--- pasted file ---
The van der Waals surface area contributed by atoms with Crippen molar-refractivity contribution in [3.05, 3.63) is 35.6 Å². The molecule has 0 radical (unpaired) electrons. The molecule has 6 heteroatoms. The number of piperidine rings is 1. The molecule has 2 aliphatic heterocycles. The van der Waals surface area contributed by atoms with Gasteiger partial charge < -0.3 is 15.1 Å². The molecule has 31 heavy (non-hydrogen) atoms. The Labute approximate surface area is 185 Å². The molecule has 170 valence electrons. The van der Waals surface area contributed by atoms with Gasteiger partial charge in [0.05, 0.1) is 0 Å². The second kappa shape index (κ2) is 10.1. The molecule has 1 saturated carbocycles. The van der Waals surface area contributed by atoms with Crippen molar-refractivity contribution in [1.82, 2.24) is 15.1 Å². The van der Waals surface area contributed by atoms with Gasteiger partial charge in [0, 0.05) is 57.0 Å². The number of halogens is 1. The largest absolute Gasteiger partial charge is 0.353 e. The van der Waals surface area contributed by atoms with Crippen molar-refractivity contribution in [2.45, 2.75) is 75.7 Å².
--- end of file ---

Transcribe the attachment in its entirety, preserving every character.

The van der Waals surface area contributed by atoms with Crippen molar-refractivity contribution in [3.05, 3.63) is 35.6 Å². The molecule has 0 radical (unpaired) electrons. The molecule has 6 heteroatoms. The number of piperidine rings is 1. The molecule has 2 aliphatic heterocycles. The van der Waals surface area contributed by atoms with Gasteiger partial charge < -0.3 is 15.1 Å². The molecule has 31 heavy (non-hydrogen) atoms. The Labute approximate surface area is 185 Å². The molecule has 170 valence electrons. The van der Waals surface area contributed by atoms with Gasteiger partial charge in [0.05, 0.1) is 0 Å². The second kappa shape index (κ2) is 10.1. The molecule has 1 saturated carbocycles. The van der Waals surface area contributed by atoms with Crippen molar-refractivity contribution in [1.82, 2.24) is 15.1 Å². The van der Waals surface area contributed by atoms with Gasteiger partial charge in [0, 0.05) is 57.0 Å². The number of halogens is 1. The largest absolute Gasteiger partial charge is 0.353 e. The van der Waals surface area contributed by atoms with Crippen molar-refractivity contribution in [2.45, 2.75) is 75.7 Å².